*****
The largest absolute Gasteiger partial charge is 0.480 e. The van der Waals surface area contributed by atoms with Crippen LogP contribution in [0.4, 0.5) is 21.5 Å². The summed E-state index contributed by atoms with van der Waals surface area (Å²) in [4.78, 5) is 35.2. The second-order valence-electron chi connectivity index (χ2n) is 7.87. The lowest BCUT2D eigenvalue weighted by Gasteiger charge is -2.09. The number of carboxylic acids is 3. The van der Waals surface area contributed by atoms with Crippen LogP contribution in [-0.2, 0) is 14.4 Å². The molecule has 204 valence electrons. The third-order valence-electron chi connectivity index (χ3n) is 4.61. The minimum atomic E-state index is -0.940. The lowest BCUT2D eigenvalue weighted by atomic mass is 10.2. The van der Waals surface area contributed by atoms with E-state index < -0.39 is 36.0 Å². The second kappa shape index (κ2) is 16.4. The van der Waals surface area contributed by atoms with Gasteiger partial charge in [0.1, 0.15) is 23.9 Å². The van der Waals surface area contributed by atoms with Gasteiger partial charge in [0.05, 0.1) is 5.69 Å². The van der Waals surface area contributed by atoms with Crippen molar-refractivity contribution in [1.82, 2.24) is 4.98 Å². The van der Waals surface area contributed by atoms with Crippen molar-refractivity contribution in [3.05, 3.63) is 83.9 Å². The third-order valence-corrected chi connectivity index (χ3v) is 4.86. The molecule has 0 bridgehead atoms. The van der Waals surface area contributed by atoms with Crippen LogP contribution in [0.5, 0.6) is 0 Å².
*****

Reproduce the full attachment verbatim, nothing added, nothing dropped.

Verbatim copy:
The largest absolute Gasteiger partial charge is 0.480 e. The van der Waals surface area contributed by atoms with Crippen LogP contribution in [0.4, 0.5) is 21.5 Å². The summed E-state index contributed by atoms with van der Waals surface area (Å²) in [4.78, 5) is 35.2. The second-order valence-electron chi connectivity index (χ2n) is 7.87. The lowest BCUT2D eigenvalue weighted by Gasteiger charge is -2.09. The number of carboxylic acids is 3. The van der Waals surface area contributed by atoms with Crippen LogP contribution in [-0.2, 0) is 14.4 Å². The molecule has 204 valence electrons. The third-order valence-electron chi connectivity index (χ3n) is 4.61. The minimum atomic E-state index is -0.940. The lowest BCUT2D eigenvalue weighted by atomic mass is 10.2. The van der Waals surface area contributed by atoms with E-state index < -0.39 is 36.0 Å². The second kappa shape index (κ2) is 16.4. The van der Waals surface area contributed by atoms with Gasteiger partial charge in [0.1, 0.15) is 23.9 Å². The van der Waals surface area contributed by atoms with Gasteiger partial charge in [0.05, 0.1) is 5.69 Å². The van der Waals surface area contributed by atoms with Crippen molar-refractivity contribution in [1.82, 2.24) is 4.98 Å². The van der Waals surface area contributed by atoms with Crippen molar-refractivity contribution in [3.05, 3.63) is 83.9 Å². The third-order valence-corrected chi connectivity index (χ3v) is 4.86. The molecule has 0 bridgehead atoms. The van der Waals surface area contributed by atoms with Crippen LogP contribution in [0.5, 0.6) is 0 Å².